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PFS: Professional Plan is a spreadsheet program that offered more features than Lotus 1-2-3. It can read and write Lotus 1-2-3 1.x and 2.0 files, has advanced formula and macro capabilities, a large choice of built in report writing options, and built in Presentation Graphics. Earlier version went by the name PFS:Plan


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PFS:Plan. from Software Publishing Corp, is a spreadsheet that you can use for all types of numerical planning, tracking, analyzing, and reporting . Later it evolved in to PFS:Professional Plan, and IBM rebranded a version as IBM Planning Assistant.


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PFS:Write, originally from Software Publishing Corporation and later sold to Spinnaker Software, was an early and easy to use word processor for the IBM PC and Apple II. It was also licensed by IBM as IBM Writing Assistant. It can exchange data between PFS:Graph, PFS:File, and PFS:Report. SPC later replaced PFS:Write with Professional Write. Early versions had no built in spell checker, and were instead used with PFS:Proof.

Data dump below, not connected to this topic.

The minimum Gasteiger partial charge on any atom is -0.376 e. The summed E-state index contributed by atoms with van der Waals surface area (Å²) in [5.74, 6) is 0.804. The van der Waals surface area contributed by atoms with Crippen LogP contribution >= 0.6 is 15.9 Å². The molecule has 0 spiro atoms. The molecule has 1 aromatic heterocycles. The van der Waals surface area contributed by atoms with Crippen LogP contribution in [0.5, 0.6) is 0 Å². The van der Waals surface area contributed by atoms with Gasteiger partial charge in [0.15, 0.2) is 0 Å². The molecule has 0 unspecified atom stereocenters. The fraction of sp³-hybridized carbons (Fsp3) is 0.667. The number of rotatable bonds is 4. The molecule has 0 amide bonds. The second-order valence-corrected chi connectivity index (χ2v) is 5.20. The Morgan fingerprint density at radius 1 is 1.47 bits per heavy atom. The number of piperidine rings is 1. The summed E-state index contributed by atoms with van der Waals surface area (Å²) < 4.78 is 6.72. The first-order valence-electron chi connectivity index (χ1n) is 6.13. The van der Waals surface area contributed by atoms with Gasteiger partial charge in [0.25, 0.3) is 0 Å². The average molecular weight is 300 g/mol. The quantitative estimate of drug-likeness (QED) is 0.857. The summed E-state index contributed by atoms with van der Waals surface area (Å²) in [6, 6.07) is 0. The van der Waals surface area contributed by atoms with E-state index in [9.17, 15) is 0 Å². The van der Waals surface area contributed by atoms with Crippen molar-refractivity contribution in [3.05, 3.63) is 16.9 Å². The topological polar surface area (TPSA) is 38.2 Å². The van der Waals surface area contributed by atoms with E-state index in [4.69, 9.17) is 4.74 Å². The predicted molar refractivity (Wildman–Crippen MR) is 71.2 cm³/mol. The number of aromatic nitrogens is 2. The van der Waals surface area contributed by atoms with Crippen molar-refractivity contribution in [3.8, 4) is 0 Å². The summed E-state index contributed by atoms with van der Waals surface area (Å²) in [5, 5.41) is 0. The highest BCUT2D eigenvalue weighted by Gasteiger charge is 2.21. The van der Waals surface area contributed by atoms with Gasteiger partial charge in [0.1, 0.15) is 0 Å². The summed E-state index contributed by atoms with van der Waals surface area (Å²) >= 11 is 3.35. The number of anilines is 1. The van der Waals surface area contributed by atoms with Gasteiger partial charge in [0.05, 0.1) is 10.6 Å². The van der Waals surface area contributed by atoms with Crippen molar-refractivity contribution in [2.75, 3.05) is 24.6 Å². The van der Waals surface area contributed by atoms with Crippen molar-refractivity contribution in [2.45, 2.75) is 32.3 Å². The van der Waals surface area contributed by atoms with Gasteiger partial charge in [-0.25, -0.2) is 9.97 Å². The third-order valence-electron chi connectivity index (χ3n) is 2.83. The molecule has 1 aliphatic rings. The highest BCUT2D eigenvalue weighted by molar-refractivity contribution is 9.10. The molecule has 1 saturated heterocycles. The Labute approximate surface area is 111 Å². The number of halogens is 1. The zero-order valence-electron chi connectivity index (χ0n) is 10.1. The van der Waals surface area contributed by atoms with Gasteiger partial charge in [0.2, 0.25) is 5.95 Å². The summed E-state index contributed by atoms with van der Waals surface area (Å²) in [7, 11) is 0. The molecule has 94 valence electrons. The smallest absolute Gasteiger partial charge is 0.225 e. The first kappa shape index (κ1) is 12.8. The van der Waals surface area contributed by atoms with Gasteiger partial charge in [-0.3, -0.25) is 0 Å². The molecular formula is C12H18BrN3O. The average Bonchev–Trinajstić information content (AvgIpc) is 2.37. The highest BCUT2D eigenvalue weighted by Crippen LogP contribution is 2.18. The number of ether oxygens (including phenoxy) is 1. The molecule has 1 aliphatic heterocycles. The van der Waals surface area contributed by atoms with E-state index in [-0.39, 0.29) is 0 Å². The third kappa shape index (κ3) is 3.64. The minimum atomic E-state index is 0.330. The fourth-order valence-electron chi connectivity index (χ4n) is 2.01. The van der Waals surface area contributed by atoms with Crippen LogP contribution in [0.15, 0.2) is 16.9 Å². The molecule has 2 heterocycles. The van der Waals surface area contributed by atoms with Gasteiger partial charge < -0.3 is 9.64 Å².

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PlanPerfect is a spreadsheet and graphing companion to WordPerfect. It supports the same printers as WordPerfect and is optimized for lower-end machines. PlanPerfect was mainly targeted at existing WordPerfect users. also enjoy PlanPerfect.


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These are the software tools and drivers needed to install and operate a Plus 20 Hardcard internal hard drive.